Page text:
I think that is why I still can’t quite believe that this summer we have chosen to take on the herculean task of organising and hosting the 2024 international Cadet World Championship. This is a major event that will see around 200 young sailors from across the globe come together in Plymouth, the home of British sailing, for a two-week regatta, first competing in the UK Nationals and then the International Cadet Worlds. As an old stalwart of the Cadets I for one can’t wait to see youth sailors from Ukraine, Poland, Germany, Belgium, Argentina, Australia, the Czech Republic and maybe (just maybe) India parade alongside our UK competitors in the colourful opening ceremony on the Mount Batten Peninsula. These sailors – old friends and new – will march accompanied by a Naval Band and stand together as we raise each country’s flag and say our rather old-fashioned, but strangely more relevant than ever, Cadet Promise.
“As a Cadet member of the International Cadet Class I promise to observe the class rules and at all times to further the aims of the class.
I shall do my best to foster understanding and friendship throughout the world.
I shall never attempt to win a race by any means other than fair sailing“
This celebration of youth sailing at the Mount Batten Centre, headed up by Waldringfield Sailor Alan Krailing and in conjunction with Plymouth Youth Sailing, has been three years in the making and will be the accumulation of many, many hours of volunteer work. With sailors and their support teams of parents and coaches we are expecting around 1000 people at the event.
What are the Challenges?
Together as a class, with Alan and Frank at the helm, we are navigating our way through uncharted waters and pulling hard together to showcase UK Youth Sailing at its finest. I am sure those on the committee, who have attended previous worlds, won’t mind me saying that we are starting to feel the pressure. Australia and Belgium in particular put on events that really captured the spirit of the Cadet Family. They offered excellent sailing, great locations, and plenty of opportunity for our sailors to mix with each other and for the adults to relax and of course socialise. Alan must feel like he is constantly on a zoom call, we have working parties and sub-committees covering all aspects of event management. Clearly the important group being the sailing committee, whose job it is to put on a world class competition. Bringing in international judges, measurers and a jury which adhere to World Sailing’s exacting specifications is difficult at the best times, but with many of our regular officials shooting off to Paris to help with the Olympics it has proved to be more difficult than we first expected. Yes we are a small class, but we still compete on an exceptionally high level.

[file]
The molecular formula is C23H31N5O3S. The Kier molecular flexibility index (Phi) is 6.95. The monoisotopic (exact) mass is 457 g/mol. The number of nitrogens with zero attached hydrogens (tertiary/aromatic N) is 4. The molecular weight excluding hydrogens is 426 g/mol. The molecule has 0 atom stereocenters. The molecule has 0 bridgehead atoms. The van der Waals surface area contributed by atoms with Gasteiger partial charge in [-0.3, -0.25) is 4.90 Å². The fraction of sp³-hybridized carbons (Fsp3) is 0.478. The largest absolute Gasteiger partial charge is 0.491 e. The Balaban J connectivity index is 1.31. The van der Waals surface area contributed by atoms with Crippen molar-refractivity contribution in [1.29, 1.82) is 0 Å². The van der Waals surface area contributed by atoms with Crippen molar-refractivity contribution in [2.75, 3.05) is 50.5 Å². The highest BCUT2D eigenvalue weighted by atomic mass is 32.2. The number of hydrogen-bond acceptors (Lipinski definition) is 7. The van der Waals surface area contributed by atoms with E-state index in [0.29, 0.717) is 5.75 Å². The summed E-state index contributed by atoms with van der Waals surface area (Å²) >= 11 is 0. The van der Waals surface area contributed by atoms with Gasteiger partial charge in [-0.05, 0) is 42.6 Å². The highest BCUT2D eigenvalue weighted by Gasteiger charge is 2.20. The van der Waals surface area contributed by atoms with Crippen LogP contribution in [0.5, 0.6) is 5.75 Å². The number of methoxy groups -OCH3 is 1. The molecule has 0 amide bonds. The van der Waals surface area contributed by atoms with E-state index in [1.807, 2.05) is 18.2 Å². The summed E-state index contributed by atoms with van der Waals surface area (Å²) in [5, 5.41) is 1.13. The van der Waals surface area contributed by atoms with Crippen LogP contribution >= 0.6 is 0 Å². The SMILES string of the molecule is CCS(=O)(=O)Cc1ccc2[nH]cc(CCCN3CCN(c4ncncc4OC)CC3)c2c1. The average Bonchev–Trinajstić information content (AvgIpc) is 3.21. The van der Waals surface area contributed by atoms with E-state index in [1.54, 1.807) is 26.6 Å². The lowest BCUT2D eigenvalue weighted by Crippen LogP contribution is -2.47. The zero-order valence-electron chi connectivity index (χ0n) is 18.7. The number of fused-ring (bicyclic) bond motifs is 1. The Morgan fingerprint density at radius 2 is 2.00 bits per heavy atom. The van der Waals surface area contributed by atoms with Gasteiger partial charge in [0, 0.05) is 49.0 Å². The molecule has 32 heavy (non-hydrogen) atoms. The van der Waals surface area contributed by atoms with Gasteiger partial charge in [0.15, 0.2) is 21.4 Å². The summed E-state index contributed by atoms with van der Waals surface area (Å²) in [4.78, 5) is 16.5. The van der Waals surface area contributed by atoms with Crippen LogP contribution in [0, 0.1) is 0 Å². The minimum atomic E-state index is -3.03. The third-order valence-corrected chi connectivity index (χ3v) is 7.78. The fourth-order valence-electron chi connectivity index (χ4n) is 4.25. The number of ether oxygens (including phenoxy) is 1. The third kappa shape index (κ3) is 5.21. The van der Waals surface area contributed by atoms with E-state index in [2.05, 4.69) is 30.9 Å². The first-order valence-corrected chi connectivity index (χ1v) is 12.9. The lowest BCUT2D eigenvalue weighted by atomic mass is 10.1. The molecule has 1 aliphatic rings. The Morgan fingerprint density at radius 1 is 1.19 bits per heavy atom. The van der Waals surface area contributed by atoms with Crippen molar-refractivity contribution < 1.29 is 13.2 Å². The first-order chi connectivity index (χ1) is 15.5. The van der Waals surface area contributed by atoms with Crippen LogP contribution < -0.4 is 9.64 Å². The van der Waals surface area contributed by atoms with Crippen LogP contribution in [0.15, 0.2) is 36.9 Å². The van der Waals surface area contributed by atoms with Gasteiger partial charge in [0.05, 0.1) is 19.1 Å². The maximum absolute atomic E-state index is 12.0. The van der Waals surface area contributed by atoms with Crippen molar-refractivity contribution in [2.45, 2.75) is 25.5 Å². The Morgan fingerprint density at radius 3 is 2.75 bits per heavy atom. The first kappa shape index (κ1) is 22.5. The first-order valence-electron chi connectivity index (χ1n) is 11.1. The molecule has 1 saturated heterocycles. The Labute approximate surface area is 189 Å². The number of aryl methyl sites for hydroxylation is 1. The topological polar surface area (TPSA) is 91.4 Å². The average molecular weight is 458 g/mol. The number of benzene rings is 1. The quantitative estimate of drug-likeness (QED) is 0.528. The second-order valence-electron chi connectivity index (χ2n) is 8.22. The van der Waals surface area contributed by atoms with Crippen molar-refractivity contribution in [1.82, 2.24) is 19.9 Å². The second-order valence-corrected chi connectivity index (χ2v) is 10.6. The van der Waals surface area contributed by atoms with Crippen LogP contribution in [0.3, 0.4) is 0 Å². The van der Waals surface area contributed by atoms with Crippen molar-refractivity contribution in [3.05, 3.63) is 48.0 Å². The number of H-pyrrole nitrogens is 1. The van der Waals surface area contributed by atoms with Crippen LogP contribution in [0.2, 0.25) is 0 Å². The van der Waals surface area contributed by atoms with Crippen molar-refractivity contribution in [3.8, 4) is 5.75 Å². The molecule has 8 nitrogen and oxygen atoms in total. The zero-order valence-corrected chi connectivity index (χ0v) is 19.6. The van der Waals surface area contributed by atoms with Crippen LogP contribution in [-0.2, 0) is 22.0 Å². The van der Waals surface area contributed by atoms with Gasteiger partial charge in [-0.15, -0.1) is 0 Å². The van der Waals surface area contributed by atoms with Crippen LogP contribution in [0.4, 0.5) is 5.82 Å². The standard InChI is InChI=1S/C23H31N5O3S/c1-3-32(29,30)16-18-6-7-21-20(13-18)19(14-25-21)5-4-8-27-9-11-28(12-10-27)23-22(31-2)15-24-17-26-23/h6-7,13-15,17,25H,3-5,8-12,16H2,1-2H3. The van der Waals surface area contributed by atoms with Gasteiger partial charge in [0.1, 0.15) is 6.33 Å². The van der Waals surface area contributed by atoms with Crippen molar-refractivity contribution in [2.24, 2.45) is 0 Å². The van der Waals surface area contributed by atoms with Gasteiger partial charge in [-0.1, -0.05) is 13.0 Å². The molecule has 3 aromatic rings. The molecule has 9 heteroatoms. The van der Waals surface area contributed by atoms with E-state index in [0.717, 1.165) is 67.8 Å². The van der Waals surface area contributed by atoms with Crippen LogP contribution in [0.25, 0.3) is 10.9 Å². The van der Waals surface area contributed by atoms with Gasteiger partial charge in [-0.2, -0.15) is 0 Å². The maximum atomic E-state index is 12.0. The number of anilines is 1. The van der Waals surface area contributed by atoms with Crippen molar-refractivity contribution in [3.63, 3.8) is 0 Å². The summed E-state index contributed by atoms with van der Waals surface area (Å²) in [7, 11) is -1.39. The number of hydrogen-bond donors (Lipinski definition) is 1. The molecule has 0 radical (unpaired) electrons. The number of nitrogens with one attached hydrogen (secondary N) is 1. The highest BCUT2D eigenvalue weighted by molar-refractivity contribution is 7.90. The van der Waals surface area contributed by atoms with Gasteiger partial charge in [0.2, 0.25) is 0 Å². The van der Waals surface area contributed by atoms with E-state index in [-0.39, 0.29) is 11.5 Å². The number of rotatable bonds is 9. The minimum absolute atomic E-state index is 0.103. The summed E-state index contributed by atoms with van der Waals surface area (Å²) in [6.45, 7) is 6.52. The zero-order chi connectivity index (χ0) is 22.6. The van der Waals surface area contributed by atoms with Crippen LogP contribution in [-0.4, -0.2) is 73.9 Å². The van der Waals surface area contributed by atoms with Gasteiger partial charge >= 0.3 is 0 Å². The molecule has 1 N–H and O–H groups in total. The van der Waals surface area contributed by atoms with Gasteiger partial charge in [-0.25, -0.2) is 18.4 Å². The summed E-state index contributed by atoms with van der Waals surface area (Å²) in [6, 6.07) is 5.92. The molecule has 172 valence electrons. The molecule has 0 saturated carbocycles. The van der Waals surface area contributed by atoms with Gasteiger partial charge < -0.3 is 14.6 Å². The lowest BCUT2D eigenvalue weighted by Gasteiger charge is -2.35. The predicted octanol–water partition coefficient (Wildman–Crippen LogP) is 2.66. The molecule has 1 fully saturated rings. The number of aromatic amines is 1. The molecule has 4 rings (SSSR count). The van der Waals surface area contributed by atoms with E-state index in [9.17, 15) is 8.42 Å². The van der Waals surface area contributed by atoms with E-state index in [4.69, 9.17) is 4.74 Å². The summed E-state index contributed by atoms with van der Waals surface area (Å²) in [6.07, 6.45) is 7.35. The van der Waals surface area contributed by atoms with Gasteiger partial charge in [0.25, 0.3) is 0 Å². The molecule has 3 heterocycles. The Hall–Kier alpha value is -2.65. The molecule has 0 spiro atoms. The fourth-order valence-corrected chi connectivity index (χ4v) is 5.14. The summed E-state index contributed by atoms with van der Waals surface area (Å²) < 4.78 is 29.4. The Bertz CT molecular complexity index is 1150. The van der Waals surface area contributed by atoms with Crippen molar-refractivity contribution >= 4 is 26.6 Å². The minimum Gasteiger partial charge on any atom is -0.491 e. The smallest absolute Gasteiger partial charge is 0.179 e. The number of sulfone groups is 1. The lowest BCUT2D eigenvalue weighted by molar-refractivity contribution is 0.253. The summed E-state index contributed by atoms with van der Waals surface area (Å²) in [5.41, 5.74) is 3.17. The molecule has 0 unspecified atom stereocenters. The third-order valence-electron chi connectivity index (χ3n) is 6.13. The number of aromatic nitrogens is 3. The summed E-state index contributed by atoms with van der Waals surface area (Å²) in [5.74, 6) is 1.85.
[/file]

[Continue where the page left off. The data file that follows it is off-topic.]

Deborah Sherwood of Frensham Pond Sailing Club
Another integral part of the smooth running of the event is the on-shore committee. Working alongside The Mount Batten Centre is the ever-hard-working Deb Sherwood from Frensham Cadet Squadron. It is the job of Debs and her team to make sure our international guests have places to stay, that we have food to eat and that we know where to go, when. They are also asked to create a social calendar that will make the UK World Championship an event that will go down in history…no pressure there then! She is also working with a local artist and the RNLI on a specially commissioned piece of artwork that will be made into prints for us to sell and for the local RNLI to use in their 2025 fundraising calendar. The social calendar will include all the usuals like the much anticipated international night, a sailor’s disco and this year we are linking up with Plymouth Sound National Marine Park to bring a series of talks from inspirational sailors in the aquarium. There will also be some events to give back to the locality, including a beach clean.
Other groups contributing to the organisation are the communication committee, a sailor safeguarding and welfare team, an opening ceremony team, welcome pack creators and of course the sponsorship team. We are a small group, many of us sitting on more than one committee, all giving time and expertise for free.
Why do we need sponsorship? A professional photographer, a well equipped on-the-water support vessel, the extras that make us proud to host these World Championships